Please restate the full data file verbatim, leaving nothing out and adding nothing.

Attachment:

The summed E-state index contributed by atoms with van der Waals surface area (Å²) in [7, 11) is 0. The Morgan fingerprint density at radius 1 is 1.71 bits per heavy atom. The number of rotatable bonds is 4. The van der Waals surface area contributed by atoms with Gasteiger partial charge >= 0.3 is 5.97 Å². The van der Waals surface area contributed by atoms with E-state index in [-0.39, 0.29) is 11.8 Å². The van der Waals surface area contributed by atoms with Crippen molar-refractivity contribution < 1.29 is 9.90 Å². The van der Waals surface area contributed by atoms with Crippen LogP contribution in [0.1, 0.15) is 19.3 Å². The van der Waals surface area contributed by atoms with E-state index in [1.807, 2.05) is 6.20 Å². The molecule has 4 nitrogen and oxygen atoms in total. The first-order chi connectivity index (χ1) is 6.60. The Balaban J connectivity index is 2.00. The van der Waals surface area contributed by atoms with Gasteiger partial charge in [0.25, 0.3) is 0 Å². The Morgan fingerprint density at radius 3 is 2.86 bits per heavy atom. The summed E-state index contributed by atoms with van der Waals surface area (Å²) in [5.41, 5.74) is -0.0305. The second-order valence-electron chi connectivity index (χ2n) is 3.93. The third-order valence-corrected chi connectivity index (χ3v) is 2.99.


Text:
The summed E-state index contributed by atoms with van der Waals surface area (Å²) in [7, 11) is 0. The Morgan fingerprint density at radius 1 is 1.71 bits per heavy atom. The number of rotatable bonds is 4. The van der Waals surface area contributed by atoms with Gasteiger partial charge >= 0.3 is 5.97 Å². The van der Waals surface area contributed by atoms with E-state index in [-0.39, 0.29) is 11.8 Å². The van der Waals surface area contributed by atoms with Crippen molar-refractivity contribution < 1.29 is 9.90 Å². The van der Waals surface area contributed by atoms with Crippen LogP contribution in [0.1, 0.15) is 19.3 Å². The van der Waals surface area contributed by atoms with E-state index in [1.807, 2.05) is 6.20 Å². The molecule has 4 nitrogen and oxygen atoms in total. The first-order chi connectivity index (χ1) is 6.60. The Balaban J connectivity index is 2.00. The van der Waals surface area contributed by atoms with Gasteiger partial charge in [0.25, 0.3) is 0 Å². The Morgan fingerprint density at radius 3 is 2.86 bits per heavy atom. The summed E-state index contributed by atoms with van der Waals surface area (Å²) in [5.41, 5.74) is -0.0305. The second-order valence-electron chi connectivity index (χ2n) is 3.93. The third-order valence-corrected chi connectivity index (χ3v) is 2.99.